Few would argue with the contention that Eric Brown is the greatest test pilot who ever lived—except, of course, for Brown himself.
First pilot to land a pure jet on an aircraft carrier. First to land a tricycle gear airplane on a carrier. First to land a high-performance twin on a carrier. First deck landing of a twin-engine jet on a British carrier. A pilot with 487 different aircraft in his logbook, including 55 captured German planes in World War II. The only Allied pilot to fly the “suicidal” Messerschmitt Me-163B under rocket power. A naval aviator who saw combat over the Atlantic, survived being torpedoed and went on to become arguably the greatest test pilot of all time. No ordinary mortal then, this Captain Eric “Winkle” Brown, CBE, DSC, AFC, Royal Navy.
It was therefore with a mixture of fascination and awe that I called at his Sussex home in the fall of 2008 to be greeted by a slight, genial man whose sprightly demeanor belied his 89 years. Prominently displayed inside the hall was an arrester hook mounted on a wooden plaque presented to Brown by the U.S. Navy Tailhook Association in recognition of his world record 2,407 deck landings, just one example of his remarkable collection of aeronautical memorabilia.
Eric Melrose Brown was born in Edinburgh in January 1919. His father had served with the Royal Flying Corps, first as a balloon observer and later as a pilot, although too late to see combat in that role. Brown junior’s first flight was circa 1928, on his father’s lap in a Royal Air Force biplane fighter up from Turn – house, Edinburgh. Far from being an inspirational moment, the pungent airplane smells and the sensations of flight made him feel nauseous. Worse, his mother was furious when she found out.
Brown’s father always cultivated a wide range of aviation contacts. During a visit to the 1936 Olympics in Berlin, he introduced his son to the World War I fighter ace Ernst Udet, who later took the youngster up for a half hour’s exuberant aerobatics in a Bücker Jungmann trainer. This was the defining moment when he determined to become a fighter pilot himself. He also met aviatrix Hanna Reitsch. Later Brown admitted: “Much has been written of the evils of this era in Germany, but I was too inexperienced to sense the underlying tensions….To me it seemed truly an aviator’s Utopia.”
Impatient to get into the air, in 1937 Brown joined the Edinburgh University Air Squadron at Turnhouse, gaining his RAF wings after 120 flying hours with a rare “exceptional” rating. He was in Munich on a university exchange in September 1939 when two SS men hammered on his door and told him, “Our countries are at war.” Rigorously interrogated, he expected to be interned, or worse. But the Red Cross intervened and he was bundled over the Swiss frontier, where the SS even restored his MG sports car to him.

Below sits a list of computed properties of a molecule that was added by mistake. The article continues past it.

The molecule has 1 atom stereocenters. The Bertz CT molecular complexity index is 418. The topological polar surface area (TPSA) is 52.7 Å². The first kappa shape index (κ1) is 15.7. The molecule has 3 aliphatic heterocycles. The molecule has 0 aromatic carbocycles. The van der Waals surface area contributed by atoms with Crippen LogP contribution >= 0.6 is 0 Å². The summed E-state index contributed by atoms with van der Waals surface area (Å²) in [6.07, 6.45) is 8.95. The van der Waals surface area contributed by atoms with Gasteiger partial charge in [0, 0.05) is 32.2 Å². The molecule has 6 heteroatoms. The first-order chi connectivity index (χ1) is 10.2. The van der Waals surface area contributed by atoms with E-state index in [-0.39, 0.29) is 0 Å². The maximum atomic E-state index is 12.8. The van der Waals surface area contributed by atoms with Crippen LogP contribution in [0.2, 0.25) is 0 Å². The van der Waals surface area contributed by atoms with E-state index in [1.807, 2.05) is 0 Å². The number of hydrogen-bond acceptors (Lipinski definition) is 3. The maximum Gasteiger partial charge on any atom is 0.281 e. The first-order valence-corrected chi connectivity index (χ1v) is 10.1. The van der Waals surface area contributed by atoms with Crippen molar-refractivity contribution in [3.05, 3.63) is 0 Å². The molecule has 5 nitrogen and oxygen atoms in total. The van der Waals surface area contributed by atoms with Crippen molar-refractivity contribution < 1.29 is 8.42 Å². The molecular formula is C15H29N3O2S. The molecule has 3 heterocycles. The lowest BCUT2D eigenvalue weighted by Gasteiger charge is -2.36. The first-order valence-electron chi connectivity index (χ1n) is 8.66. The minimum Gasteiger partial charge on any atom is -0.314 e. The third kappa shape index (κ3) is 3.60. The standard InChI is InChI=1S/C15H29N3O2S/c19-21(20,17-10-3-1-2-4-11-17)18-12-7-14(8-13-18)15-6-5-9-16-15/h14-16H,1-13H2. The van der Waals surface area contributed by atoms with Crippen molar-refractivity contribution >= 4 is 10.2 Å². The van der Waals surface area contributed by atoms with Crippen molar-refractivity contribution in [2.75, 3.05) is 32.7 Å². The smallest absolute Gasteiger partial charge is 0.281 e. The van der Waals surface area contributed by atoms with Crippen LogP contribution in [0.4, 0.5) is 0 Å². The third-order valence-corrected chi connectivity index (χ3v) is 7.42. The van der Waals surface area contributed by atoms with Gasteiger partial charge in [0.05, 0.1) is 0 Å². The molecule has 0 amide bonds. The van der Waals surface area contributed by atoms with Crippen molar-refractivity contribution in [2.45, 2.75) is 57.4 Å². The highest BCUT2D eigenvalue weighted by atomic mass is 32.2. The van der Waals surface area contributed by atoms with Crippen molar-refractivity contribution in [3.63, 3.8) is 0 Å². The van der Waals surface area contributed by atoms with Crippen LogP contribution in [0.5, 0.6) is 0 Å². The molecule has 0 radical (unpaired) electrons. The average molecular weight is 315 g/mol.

Back in England, finding the RAF was in no rush for pilots, Brown volunteered for the Fleet Air Arm (FAA) of the Royal Navy, even though this meant repeating basic flight training. Temporary Sub-Lieutenant E.M. Brown, Royal Naval Volunteer Reserve, duly passed at the top of his class (future Fairey test pilot Peter Twiss was 38th) and was selected for fighter pilot training.
Assigned to No. 802 Squadron at Donibristle in Fife, Brown was briefly detached to No. 810 Squadron, flying an obsolescent Blackburn Skua dive bomber in a sortie against oil tanks in Norway. He was back with No. 802 in time for the arrival of the first Grumman Martlet (F4F Wildcat) aircraft under the Lend-Lease agreement.
For the “poor relation” FAA, used to receiving airplanes a generation behind the RAF, the American high-performance carrier fighter was a revelation. Unhappily for Brown, he put a Martlet into the Firth of Forth during a special air display for Winston Churchill. The prime minister later sent the chastened young pilot his condolences.
Brown encountered a portent of things to come when, during a training flight on May 14, 1941, bad weather forced him down at RAF Cranwell in Lincolnshire. Next morning he observed “a small propellerless aeroplane being pushed out…it took off to a screaming note of some power source unknown to me, climbed away smoothly and then seventeen minutes later returned to land.” He had witnessed the maiden flight of Britain’s first jet aircraft, the revolutionary Gloster E.28/39.
Soon after that, No. 802 joined the auxiliary carrier HMS Audacity, a 5,600-ton cutdown former German merchantman with a tiny 420-by-60-foot flight deck grafted on top, but no hangar for its six Martlets (nightly maintenance was carried out on deck by hooded torchlight). Despite the carrier’s “terrifying smallness,” Brown made his first-ever deck landing with characteristic aplomb: “I pulled back the throttle lever. There was a bump. I was down….After that it was easy.”